Summary: The Q-light belongs in the sports class undoubtedly one of the absolute top devices. The wing screams for a good and experienced pilot, who can interpret the information correctly and implement it to make the most of the wing. The fine handling and the good climbing and gliding performance invite you to leave the starting mountain to fly large distances. With 4.2 kg and with careful packing comparatively small packing volume, the wing is not only suitable for the railroad route pilots, but especially those who like to get away from the hustle lonely starting places. Experienced pilots or even starters from the high-end EN / LTF-B class, with a flight practice of min. 70-80 flying hours per year should not miss the opportunity to test the wing.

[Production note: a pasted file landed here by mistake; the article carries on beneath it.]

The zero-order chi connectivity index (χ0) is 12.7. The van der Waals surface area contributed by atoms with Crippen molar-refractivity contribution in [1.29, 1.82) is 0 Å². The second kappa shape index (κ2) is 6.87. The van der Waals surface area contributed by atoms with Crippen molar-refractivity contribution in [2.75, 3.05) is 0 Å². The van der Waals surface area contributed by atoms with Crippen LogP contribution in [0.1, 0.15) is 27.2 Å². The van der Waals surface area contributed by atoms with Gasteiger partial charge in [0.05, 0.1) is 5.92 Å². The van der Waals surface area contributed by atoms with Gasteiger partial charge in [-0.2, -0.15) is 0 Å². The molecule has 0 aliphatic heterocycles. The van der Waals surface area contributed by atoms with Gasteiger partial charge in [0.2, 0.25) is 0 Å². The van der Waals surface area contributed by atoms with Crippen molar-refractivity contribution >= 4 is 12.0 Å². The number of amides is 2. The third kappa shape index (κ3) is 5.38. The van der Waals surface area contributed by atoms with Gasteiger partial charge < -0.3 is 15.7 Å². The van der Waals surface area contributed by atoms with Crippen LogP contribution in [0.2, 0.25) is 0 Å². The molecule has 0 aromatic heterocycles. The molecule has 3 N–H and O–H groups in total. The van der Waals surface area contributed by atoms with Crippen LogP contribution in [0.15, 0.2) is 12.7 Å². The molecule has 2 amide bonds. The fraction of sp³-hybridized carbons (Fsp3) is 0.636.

Further information and computer animations with insight into the complicated inner workings of the cap can be found on the Q-light side of Triple Seven.
Many thanks to Triple Seven, who were kind enough to give me the Q-light ML for testing purposes.